Massage on a Barge offers city dwellers a unique experience with the additonal wellbeing benefits of Hydrotherapy.
What is Hyrdrotherapy ?
Hydrotherapy, formerly called hydropathy and also called water cure, is a part of medicine and alternative medicine, in particular of naturopathy, occupational therapy and physiotherapy, that involves the use of water for pain relief and treatment. The term encompasses a broad range of approaches and therapeutic methods that take advantage of the physical properties of water, such as temperature and pressure, for therapeutic purposes, to stimulate blood circulation and treat the symptoms of certain diseases.
How does Massage on a Barge utilise Hydrotherapy ?
Massage on a Barge is unique in comparison to other massage locations in the great Dublin area. Grand Canal Dock is surrounded by blue glistening water. The minute you step inside the marina where we are located you are immediately induced into a sense of calm and relaxation. Water is a powerful tool and being around water has huge mental and physical benefits. Our barge Peggy Joy is floating, with a very slight motion felt from the waters current and the sound of birds around. Water brings wildlife and we completely surrounded by nature, even in a busy city. You will expereince your treatment surrounded by water. You will also have the opportunity to relax on the deck with a refreshing cleansing tea, as youwatch the city go by and take in the unique surroundings of the canal.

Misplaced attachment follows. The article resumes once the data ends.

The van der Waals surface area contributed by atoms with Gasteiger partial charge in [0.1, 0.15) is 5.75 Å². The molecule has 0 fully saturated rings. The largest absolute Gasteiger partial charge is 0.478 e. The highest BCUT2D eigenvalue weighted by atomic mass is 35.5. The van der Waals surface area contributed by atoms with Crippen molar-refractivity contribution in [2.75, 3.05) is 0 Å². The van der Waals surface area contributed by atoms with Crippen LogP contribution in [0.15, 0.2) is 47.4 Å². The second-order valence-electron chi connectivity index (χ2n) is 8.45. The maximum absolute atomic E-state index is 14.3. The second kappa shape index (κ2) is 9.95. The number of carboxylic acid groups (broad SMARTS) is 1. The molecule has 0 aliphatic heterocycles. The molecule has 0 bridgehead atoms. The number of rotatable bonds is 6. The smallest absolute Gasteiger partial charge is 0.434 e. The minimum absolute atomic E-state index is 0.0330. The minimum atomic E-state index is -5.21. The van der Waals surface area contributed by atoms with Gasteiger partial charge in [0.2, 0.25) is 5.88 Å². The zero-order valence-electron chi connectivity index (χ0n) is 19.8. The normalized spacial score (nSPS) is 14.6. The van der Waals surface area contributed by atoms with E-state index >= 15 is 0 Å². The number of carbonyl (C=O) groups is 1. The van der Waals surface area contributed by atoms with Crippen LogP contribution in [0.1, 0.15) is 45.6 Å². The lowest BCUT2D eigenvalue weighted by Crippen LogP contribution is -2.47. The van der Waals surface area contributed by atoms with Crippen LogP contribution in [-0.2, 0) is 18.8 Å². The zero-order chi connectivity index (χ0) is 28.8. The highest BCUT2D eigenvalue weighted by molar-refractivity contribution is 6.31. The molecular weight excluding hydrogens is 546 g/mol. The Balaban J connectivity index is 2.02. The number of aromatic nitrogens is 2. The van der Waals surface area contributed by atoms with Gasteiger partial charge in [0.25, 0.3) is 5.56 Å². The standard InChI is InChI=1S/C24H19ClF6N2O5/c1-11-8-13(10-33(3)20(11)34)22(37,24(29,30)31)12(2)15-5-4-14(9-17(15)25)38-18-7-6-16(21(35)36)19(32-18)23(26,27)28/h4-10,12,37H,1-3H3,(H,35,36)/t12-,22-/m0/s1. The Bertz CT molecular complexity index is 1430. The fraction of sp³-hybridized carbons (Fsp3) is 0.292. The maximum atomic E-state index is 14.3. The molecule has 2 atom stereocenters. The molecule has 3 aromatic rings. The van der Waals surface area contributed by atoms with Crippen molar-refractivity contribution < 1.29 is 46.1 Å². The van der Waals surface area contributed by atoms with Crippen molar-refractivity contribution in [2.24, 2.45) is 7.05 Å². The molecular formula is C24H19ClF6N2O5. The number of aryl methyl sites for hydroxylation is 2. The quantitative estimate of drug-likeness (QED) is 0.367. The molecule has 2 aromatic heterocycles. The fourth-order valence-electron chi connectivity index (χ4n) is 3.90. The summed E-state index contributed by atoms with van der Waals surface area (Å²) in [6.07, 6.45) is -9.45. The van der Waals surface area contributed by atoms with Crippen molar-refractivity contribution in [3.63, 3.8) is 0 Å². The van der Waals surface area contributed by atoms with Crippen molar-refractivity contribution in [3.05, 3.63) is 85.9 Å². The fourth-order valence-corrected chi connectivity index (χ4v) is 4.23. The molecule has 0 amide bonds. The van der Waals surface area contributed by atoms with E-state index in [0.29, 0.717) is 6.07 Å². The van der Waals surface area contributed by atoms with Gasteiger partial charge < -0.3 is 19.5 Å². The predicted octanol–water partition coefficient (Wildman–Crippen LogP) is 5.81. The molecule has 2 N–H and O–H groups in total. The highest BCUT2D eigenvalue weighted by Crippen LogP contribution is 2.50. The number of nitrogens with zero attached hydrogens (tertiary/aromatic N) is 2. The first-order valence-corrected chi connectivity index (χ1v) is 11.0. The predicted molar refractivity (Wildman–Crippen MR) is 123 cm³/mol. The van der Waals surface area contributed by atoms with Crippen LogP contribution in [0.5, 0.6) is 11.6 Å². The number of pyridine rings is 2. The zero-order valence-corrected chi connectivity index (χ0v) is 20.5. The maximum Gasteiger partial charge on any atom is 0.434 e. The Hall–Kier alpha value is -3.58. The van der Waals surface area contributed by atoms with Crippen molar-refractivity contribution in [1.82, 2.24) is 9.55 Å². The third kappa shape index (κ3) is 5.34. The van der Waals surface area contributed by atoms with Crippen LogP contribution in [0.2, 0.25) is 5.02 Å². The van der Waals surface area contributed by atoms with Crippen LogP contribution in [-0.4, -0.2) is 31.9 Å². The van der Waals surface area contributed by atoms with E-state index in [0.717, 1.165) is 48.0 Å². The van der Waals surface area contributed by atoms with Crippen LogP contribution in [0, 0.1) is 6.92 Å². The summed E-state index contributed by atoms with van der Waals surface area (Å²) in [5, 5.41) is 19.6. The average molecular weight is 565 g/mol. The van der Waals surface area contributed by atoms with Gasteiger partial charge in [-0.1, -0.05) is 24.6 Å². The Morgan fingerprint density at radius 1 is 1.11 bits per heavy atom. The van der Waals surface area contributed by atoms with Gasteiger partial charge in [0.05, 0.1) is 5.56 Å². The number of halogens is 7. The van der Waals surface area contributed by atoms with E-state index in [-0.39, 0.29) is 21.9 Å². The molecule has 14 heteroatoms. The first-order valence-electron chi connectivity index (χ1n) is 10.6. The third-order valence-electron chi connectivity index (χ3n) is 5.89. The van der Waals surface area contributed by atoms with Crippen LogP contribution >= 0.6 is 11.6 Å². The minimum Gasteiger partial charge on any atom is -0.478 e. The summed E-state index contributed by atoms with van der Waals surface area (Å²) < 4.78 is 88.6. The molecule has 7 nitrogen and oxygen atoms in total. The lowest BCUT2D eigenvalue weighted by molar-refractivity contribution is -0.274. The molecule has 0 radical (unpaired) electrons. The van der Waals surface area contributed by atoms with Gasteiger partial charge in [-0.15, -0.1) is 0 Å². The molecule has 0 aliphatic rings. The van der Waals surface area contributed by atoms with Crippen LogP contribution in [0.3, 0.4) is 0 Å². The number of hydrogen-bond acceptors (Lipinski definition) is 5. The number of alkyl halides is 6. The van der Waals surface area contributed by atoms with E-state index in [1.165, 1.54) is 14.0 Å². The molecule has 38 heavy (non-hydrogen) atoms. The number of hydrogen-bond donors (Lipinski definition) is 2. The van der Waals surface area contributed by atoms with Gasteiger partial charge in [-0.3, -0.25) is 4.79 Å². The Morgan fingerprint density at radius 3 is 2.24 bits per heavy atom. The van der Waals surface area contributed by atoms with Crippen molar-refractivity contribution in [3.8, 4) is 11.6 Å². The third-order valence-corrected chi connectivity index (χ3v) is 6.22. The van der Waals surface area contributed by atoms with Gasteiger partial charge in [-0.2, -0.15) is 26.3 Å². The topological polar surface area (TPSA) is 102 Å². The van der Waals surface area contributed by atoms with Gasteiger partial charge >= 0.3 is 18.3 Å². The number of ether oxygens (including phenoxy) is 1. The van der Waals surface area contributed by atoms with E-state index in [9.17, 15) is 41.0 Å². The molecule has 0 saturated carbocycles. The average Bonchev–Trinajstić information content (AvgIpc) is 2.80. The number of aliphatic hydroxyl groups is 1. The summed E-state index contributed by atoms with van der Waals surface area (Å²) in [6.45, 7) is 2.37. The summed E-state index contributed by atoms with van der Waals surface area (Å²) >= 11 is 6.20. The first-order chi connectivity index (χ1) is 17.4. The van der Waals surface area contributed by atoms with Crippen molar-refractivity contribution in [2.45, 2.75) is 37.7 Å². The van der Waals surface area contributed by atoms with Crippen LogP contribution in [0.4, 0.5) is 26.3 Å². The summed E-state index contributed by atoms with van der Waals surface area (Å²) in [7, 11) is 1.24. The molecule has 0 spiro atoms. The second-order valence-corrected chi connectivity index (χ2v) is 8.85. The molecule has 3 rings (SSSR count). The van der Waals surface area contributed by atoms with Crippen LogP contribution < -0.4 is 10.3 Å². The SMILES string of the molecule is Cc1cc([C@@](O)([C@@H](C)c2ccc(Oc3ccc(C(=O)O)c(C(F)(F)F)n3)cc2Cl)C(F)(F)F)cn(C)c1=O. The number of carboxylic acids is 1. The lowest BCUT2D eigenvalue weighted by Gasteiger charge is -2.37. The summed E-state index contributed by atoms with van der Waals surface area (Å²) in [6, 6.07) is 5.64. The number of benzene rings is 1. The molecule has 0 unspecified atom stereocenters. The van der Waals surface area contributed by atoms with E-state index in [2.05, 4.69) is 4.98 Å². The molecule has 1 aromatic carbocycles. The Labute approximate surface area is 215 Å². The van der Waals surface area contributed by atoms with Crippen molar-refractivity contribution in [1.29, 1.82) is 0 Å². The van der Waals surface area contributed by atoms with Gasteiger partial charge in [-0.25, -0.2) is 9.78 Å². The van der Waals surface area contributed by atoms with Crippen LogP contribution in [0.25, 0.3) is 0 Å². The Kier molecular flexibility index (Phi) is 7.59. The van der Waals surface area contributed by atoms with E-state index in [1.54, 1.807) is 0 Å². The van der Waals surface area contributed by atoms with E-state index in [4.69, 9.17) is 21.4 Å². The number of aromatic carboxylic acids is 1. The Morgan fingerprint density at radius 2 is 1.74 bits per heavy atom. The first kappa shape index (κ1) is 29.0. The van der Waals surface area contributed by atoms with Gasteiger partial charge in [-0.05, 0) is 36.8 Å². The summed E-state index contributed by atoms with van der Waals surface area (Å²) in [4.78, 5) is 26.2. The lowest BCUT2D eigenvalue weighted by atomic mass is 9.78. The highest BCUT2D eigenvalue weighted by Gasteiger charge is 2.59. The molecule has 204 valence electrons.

Grand Canal Marina and Route
At present the Grand Canal begins at the River Liffey in Grand Canal Dock and continues through to the River Shannon with various branches, including a link to the River Barrow waterway at Athy.
From Grand Canal Dock it passes through Ringsend and then traverses the southside, delineating the northern extremities of Ballsbridge, Ranelagh, Rathmines, Harolds Cross and Crumlin. This section is the Circular Line and has seven locks. At Inchicore can be seen the path of the original main line to the Grand Canal Harbour, the City Basin (reservoir) and Guinness brewery. Most of the route of this line now runs alongside the Red Luas Line.
From Suir Road Bridge, the lock numbering starts again at 1 as the canal heads west through the suburbs of Dublin West and into Kildare. At Sallins the Naas/Corbally branch diverts southwards while the Grand Canal continues west passing Caragh, Prosperous and Robertstown, its highest point. Just outside Sallins, the Grand Canal passes over the River Liffey at the Leinster Aqueduct. Just east of Robertstown is the location where the Blackwood Feeder used to join the canal, whilst just to the west can be found the busiest junction on the canal where the Old Barrow Line, Milltown Feeder and the entrances to the Athy & Barrow Navigation. Further west, the canal passes Edenderry, Tullamore and Rahan before it reaches the Shannon at Shannon Harbour in County Offaly. In total the main line of the canal is 131 kilometres (81 mi) with 43 locks, five of which are double locks.
Grand Canal Marina is home to both residential and commercial boats, barges and narrowbaots.
Wow! Hydrotherapy and massage on the barge looks wonderful. One gets treatment while enjoying the sea and the nature.